Go Ahead; Discriminate Against Me

A bill making its way through the Kentucky legislature would allow businesses that provide “customized, artistic, expressive, creative, ministerial, or spiritual goods or services” to refuse service to individuals or groups based on religious convictions.

The bill was obviously written to allow the proverbial Christian baker to refuse to bake a cake for a gay wedding based on religious convictions concerning same-sex marriage.

A group called Winning Democrats turned the hyperbole up to 11 with an article headlined Kentucky Senate Passes GOP Bill Allowing Discrimination Against Interracial Couples.

Despite being legal in the United States since 1967, Kentucky Republicans are trying to turn back the clock on interracial marriage by allowing discrimination against interracial couples. A bill moving forward in the Kentucky Senate would give private businesses and public institutions the right to discriminate against basically anyone they want to as long as they hide behind their Bibles when they do it.”

I suppose theoretically, the proposed law could allow some business to deny service to an interracial couple based on some weird religious belief. But as one-half of an interracial couple, I have to say, I don’t care.

People have every right to discriminate against my wife and I. And I don’t have a right to hit them if they refuse to do business with us. In a free society, people associate with whomever they chose. In a free society, people can discriminate.

I want to live in a free society.

In fact, I would rather know where to find the bigots. Then I can avoid them. Why in the world would I want to go someplace I’m not welcome? Why would I want to force people to accept me? My wife often says she wants people to fly the Confederate Battle Flag. Then she knows the places to avoid.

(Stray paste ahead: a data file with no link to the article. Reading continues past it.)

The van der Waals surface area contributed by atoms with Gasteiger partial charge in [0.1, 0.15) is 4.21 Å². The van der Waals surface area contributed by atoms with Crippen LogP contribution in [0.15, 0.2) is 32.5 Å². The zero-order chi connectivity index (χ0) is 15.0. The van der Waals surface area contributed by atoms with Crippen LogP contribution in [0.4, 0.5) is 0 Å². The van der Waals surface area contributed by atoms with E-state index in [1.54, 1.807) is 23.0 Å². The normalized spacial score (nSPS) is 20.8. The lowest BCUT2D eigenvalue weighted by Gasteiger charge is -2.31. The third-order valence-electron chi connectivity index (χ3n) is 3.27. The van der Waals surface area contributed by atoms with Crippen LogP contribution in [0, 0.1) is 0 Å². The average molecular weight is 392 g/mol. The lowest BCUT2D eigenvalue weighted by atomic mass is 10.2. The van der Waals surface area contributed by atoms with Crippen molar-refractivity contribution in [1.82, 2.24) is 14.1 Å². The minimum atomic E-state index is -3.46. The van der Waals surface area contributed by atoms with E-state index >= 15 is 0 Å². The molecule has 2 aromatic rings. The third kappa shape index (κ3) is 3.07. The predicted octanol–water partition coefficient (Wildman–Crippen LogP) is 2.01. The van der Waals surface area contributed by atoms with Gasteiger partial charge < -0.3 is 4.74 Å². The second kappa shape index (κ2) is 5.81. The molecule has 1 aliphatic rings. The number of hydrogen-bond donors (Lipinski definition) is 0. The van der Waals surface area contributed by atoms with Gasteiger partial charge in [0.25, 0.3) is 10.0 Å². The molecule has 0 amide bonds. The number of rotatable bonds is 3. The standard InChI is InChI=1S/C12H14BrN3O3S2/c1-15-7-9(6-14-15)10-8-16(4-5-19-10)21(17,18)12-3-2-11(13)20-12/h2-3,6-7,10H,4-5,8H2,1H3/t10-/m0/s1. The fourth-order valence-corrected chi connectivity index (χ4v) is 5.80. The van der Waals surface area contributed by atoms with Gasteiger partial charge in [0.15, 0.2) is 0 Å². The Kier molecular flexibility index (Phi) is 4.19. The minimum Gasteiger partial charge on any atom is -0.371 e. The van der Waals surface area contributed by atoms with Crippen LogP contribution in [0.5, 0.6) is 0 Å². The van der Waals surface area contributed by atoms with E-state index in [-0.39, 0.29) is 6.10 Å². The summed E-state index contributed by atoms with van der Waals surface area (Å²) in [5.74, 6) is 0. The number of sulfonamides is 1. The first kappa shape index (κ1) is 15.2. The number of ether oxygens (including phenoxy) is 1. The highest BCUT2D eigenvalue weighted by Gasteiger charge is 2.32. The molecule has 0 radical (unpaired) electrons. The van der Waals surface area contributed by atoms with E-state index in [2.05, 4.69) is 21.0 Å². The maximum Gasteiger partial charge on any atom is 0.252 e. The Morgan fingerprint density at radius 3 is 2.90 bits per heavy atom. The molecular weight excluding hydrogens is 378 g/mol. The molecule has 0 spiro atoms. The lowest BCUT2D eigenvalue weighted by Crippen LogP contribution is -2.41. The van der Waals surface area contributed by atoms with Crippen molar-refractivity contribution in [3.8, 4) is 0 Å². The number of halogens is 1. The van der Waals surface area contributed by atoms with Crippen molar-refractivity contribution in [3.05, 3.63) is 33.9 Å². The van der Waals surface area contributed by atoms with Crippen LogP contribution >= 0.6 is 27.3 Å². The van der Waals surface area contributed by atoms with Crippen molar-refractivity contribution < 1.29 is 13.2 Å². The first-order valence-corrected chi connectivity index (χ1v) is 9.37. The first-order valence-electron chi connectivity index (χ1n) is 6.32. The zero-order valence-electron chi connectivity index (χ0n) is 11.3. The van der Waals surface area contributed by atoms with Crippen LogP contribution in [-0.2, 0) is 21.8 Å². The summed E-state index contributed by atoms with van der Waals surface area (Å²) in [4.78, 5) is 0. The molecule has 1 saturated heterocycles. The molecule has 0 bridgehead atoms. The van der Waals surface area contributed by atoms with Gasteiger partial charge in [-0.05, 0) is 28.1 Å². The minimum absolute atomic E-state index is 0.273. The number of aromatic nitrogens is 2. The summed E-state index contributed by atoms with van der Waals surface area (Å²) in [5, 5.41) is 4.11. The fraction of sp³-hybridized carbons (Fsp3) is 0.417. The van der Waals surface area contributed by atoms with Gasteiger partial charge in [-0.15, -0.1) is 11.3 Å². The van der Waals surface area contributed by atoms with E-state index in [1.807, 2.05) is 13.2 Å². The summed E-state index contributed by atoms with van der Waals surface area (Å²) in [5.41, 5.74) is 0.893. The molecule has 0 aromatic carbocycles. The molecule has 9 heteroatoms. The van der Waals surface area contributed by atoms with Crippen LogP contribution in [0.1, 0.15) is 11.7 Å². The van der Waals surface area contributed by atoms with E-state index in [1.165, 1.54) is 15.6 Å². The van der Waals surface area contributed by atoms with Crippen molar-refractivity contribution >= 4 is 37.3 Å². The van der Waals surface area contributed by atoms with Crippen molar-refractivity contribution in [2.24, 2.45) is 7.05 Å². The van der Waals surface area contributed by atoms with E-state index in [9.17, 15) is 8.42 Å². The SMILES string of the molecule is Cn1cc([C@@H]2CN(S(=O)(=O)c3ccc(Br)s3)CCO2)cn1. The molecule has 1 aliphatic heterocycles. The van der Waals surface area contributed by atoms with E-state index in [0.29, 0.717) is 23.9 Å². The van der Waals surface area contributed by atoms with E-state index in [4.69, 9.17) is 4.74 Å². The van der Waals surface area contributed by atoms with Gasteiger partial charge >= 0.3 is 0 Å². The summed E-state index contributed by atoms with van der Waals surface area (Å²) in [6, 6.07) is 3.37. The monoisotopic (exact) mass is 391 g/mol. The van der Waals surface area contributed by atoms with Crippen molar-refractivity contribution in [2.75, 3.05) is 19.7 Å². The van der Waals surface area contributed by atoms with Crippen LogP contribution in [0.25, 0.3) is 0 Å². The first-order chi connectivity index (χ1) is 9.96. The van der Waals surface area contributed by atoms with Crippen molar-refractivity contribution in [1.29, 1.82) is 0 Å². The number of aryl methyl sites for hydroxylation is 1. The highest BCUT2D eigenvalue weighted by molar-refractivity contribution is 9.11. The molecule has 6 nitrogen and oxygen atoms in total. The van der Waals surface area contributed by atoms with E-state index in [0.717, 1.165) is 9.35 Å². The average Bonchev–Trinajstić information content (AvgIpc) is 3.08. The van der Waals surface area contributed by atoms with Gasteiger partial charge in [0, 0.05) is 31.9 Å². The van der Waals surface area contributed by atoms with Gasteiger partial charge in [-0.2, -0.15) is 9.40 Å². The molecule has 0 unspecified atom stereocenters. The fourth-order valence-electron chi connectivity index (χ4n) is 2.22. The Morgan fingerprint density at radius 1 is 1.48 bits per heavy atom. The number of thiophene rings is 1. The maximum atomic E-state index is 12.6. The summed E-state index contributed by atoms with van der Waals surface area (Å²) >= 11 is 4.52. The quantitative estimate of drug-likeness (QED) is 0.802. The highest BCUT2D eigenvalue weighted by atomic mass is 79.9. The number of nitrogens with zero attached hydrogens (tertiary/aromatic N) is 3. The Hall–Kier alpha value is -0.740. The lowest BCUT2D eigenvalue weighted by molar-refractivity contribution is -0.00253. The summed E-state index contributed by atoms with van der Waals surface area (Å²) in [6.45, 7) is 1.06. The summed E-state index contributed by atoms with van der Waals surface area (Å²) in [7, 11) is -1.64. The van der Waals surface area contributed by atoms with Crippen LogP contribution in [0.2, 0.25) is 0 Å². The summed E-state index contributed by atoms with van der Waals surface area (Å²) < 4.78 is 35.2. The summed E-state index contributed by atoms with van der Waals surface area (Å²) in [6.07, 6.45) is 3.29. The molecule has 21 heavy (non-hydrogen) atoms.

This doesn’t mean that I approve of discrimination. It simply means that I am not willing to engage in violence – or sanction somebody else to engage in violence on my behalf – in order to force people to associate with me.

Some will argue, “But Mike, you’re suggesting we go back to the era of Jim Crow!”

Actually I’m not. It took government to maintain Jim Crow. It required coercive force to enforce segregation. Notice we call them “Jim Crow laws.” Absent laws, some whites would have been perfectly willing to do business with blacks.  Just like today most businesses will happily accept money from gay people.

Walter Williams pointed out the fact that street cars were generally unsegregated until government stepped in.

An interesting example is found in an article by Dr. Jennifer Roback titled ‘The Political Economy of Segregation: The Case of Segregated Streetcars,’ in Journal of Economic History (1986). During the late 1800s, private streetcar companies in Augusta, Houston, Jacksonville, Mobile, Montgomery and Memphis were not segregated, but by the early 1900s, they were. Why? City ordinances forced them to segregate black and white passengers. Numerous Jim Crow laws ruled the day throughout the South mandating segregation in public accommodations. When one sees a law on the books, he should suspect that the law is there because not everyone would voluntarily comply with the law’s specifications. “

In fact, markets provide the best means to deal with discrimination. Those who find it abhorrent can simply refuse to do business with bigots. You’ll know where they are. Heck, you’re probably doing business with some now and don’t even know it. If the racists and homophobes operated out in the open, it would be much easier to ostracize them, boycott them and generally shove them to the fringes of society.

But the bottom line is I’d rather live in a free society with the risk people might discriminate against me than live in a world where government forces people to interact at gunpoint. When you sanction the use of guns to advance your vision for society, that gun will inevitably end up pointed in your face.

 

Tags: , ,

No comments yet.

Leave a Reply

%d bloggers like this: